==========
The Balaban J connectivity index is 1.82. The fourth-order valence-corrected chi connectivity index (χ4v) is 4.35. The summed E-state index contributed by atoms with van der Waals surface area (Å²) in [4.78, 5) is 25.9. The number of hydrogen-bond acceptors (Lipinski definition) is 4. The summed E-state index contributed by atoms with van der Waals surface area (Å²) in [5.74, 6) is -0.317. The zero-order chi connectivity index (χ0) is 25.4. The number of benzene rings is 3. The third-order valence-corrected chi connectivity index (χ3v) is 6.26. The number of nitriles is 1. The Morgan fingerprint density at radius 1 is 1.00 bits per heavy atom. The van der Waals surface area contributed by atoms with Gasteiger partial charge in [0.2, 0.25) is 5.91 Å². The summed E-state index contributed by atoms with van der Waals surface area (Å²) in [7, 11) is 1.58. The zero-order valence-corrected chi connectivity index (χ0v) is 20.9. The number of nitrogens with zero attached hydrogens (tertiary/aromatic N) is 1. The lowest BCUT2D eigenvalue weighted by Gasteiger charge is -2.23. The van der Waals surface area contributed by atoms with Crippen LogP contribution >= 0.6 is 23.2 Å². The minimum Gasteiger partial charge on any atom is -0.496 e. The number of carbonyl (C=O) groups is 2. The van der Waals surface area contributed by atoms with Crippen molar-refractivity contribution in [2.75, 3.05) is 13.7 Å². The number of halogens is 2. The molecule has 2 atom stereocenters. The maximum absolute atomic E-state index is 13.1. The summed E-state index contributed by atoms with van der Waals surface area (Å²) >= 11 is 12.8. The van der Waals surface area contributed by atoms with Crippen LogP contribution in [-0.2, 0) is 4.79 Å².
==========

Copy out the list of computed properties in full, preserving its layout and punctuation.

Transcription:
The Balaban J connectivity index is 1.82. The fourth-order valence-corrected chi connectivity index (χ4v) is 4.35. The summed E-state index contributed by atoms with van der Waals surface area (Å²) in [4.78, 5) is 25.9. The number of hydrogen-bond acceptors (Lipinski definition) is 4. The summed E-state index contributed by atoms with van der Waals surface area (Å²) in [5.74, 6) is -0.317. The zero-order chi connectivity index (χ0) is 25.4. The number of benzene rings is 3. The third-order valence-corrected chi connectivity index (χ3v) is 6.26. The number of nitriles is 1. The Morgan fingerprint density at radius 1 is 1.00 bits per heavy atom. The van der Waals surface area contributed by atoms with Gasteiger partial charge in [0.2, 0.25) is 5.91 Å². The summed E-state index contributed by atoms with van der Waals surface area (Å²) in [7, 11) is 1.58. The zero-order valence-corrected chi connectivity index (χ0v) is 20.9. The number of nitrogens with zero attached hydrogens (tertiary/aromatic N) is 1. The lowest BCUT2D eigenvalue weighted by Gasteiger charge is -2.23. The van der Waals surface area contributed by atoms with Crippen LogP contribution >= 0.6 is 23.2 Å². The minimum Gasteiger partial charge on any atom is -0.496 e. The number of carbonyl (C=O) groups is 2. The van der Waals surface area contributed by atoms with Crippen molar-refractivity contribution in [2.75, 3.05) is 13.7 Å². The number of halogens is 2. The molecule has 2 atom stereocenters. The maximum absolute atomic E-state index is 13.1. The summed E-state index contributed by atoms with van der Waals surface area (Å²) >= 11 is 12.8. The van der Waals surface area contributed by atoms with Crippen LogP contribution in [-0.2, 0) is 4.79 Å².